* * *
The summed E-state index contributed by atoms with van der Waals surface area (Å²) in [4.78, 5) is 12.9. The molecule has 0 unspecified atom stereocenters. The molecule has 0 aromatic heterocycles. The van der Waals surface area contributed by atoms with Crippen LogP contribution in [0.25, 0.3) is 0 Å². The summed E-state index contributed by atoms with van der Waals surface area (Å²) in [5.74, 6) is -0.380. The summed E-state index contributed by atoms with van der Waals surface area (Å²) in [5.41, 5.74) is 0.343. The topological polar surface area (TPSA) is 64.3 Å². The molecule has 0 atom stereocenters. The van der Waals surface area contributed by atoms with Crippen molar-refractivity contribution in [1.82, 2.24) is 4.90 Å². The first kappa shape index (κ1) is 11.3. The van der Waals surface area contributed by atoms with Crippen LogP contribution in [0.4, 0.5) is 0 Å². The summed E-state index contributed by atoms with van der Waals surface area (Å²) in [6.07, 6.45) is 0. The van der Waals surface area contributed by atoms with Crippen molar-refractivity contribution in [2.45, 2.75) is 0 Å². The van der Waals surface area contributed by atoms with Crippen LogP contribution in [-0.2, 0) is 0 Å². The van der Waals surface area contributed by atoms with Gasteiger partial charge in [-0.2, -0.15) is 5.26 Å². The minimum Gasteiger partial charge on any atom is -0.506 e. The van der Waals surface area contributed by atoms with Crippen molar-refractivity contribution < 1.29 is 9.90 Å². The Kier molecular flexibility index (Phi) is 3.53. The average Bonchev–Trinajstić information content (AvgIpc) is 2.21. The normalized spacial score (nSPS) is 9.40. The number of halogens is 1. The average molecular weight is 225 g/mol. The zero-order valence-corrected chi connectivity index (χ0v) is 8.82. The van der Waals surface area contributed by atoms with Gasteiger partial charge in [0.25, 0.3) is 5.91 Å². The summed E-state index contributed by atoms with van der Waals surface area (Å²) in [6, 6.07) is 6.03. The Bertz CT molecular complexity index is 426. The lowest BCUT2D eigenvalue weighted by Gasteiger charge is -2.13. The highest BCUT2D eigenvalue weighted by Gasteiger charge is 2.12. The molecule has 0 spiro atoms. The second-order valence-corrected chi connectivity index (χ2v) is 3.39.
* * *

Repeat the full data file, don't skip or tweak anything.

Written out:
The summed E-state index contributed by atoms with van der Waals surface area (Å²) in [4.78, 5) is 12.9. The molecule has 0 unspecified atom stereocenters. The molecule has 0 aromatic heterocycles. The van der Waals surface area contributed by atoms with Crippen LogP contribution in [0.25, 0.3) is 0 Å². The summed E-state index contributed by atoms with van der Waals surface area (Å²) in [5.74, 6) is -0.380. The summed E-state index contributed by atoms with van der Waals surface area (Å²) in [5.41, 5.74) is 0.343. The topological polar surface area (TPSA) is 64.3 Å². The molecule has 0 atom stereocenters. The van der Waals surface area contributed by atoms with Crippen molar-refractivity contribution in [1.82, 2.24) is 4.90 Å². The first kappa shape index (κ1) is 11.3. The van der Waals surface area contributed by atoms with Crippen LogP contribution in [0.4, 0.5) is 0 Å². The summed E-state index contributed by atoms with van der Waals surface area (Å²) in [6.07, 6.45) is 0. The van der Waals surface area contributed by atoms with Crippen molar-refractivity contribution in [2.45, 2.75) is 0 Å². The van der Waals surface area contributed by atoms with Crippen LogP contribution in [-0.2, 0) is 0 Å². The van der Waals surface area contributed by atoms with Gasteiger partial charge in [-0.2, -0.15) is 5.26 Å². The minimum Gasteiger partial charge on any atom is -0.506 e. The van der Waals surface area contributed by atoms with Crippen molar-refractivity contribution < 1.29 is 9.90 Å². The Kier molecular flexibility index (Phi) is 3.53. The average Bonchev–Trinajstić information content (AvgIpc) is 2.21. The normalized spacial score (nSPS) is 9.40. The number of halogens is 1. The average molecular weight is 225 g/mol. The zero-order valence-corrected chi connectivity index (χ0v) is 8.82. The van der Waals surface area contributed by atoms with Gasteiger partial charge in [0.25, 0.3) is 5.91 Å². The summed E-state index contributed by atoms with van der Waals surface area (Å²) in [6, 6.07) is 6.03. The Bertz CT molecular complexity index is 426. The lowest BCUT2D eigenvalue weighted by Gasteiger charge is -2.13. The highest BCUT2D eigenvalue weighted by Gasteiger charge is 2.12. The molecule has 0 spiro atoms. The second-order valence-corrected chi connectivity index (χ2v) is 3.39.